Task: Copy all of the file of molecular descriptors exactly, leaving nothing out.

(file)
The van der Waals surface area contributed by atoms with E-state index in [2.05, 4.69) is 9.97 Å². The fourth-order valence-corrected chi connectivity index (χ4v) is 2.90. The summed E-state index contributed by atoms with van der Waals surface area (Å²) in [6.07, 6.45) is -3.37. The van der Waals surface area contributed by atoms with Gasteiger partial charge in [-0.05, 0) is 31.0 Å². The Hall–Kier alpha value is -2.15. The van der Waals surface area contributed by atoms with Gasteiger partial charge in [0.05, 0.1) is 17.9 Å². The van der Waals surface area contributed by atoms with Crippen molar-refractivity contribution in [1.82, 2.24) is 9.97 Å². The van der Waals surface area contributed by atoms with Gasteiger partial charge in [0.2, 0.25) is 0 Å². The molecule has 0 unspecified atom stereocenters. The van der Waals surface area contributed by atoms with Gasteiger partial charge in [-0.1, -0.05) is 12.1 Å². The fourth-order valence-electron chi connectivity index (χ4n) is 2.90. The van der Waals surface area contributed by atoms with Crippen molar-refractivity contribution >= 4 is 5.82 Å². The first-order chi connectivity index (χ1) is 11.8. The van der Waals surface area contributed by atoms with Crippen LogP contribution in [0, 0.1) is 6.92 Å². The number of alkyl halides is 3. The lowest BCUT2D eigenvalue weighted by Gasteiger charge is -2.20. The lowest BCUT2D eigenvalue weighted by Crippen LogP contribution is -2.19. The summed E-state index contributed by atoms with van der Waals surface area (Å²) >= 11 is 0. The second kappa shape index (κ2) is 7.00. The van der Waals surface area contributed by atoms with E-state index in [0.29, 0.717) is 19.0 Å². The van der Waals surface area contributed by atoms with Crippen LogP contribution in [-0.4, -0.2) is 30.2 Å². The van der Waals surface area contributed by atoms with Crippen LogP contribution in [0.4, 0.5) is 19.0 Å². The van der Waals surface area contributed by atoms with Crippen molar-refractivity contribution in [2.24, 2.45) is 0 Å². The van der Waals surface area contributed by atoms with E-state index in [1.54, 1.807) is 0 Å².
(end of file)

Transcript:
The van der Waals surface area contributed by atoms with E-state index in [2.05, 4.69) is 9.97 Å². The fourth-order valence-corrected chi connectivity index (χ4v) is 2.90. The summed E-state index contributed by atoms with van der Waals surface area (Å²) in [6.07, 6.45) is -3.37. The van der Waals surface area contributed by atoms with Gasteiger partial charge in [-0.05, 0) is 31.0 Å². The Hall–Kier alpha value is -2.15. The van der Waals surface area contributed by atoms with Gasteiger partial charge in [0.05, 0.1) is 17.9 Å². The van der Waals surface area contributed by atoms with Crippen molar-refractivity contribution in [1.82, 2.24) is 9.97 Å². The van der Waals surface area contributed by atoms with Gasteiger partial charge in [0.2, 0.25) is 0 Å². The molecule has 0 unspecified atom stereocenters. The van der Waals surface area contributed by atoms with Gasteiger partial charge in [-0.1, -0.05) is 12.1 Å². The fourth-order valence-electron chi connectivity index (χ4n) is 2.90. The van der Waals surface area contributed by atoms with Crippen molar-refractivity contribution >= 4 is 5.82 Å². The first-order chi connectivity index (χ1) is 11.8. The van der Waals surface area contributed by atoms with Crippen LogP contribution in [0, 0.1) is 6.92 Å². The number of alkyl halides is 3. The lowest BCUT2D eigenvalue weighted by Gasteiger charge is -2.20. The lowest BCUT2D eigenvalue weighted by Crippen LogP contribution is -2.19. The summed E-state index contributed by atoms with van der Waals surface area (Å²) >= 11 is 0. The second kappa shape index (κ2) is 7.00. The van der Waals surface area contributed by atoms with E-state index in [0.29, 0.717) is 19.0 Å². The van der Waals surface area contributed by atoms with Crippen LogP contribution in [-0.4, -0.2) is 30.2 Å². The van der Waals surface area contributed by atoms with Crippen LogP contribution in [0.4, 0.5) is 19.0 Å². The van der Waals surface area contributed by atoms with Crippen molar-refractivity contribution in [2.24, 2.45) is 0 Å². The van der Waals surface area contributed by atoms with E-state index in [1.54, 1.807) is 0 Å².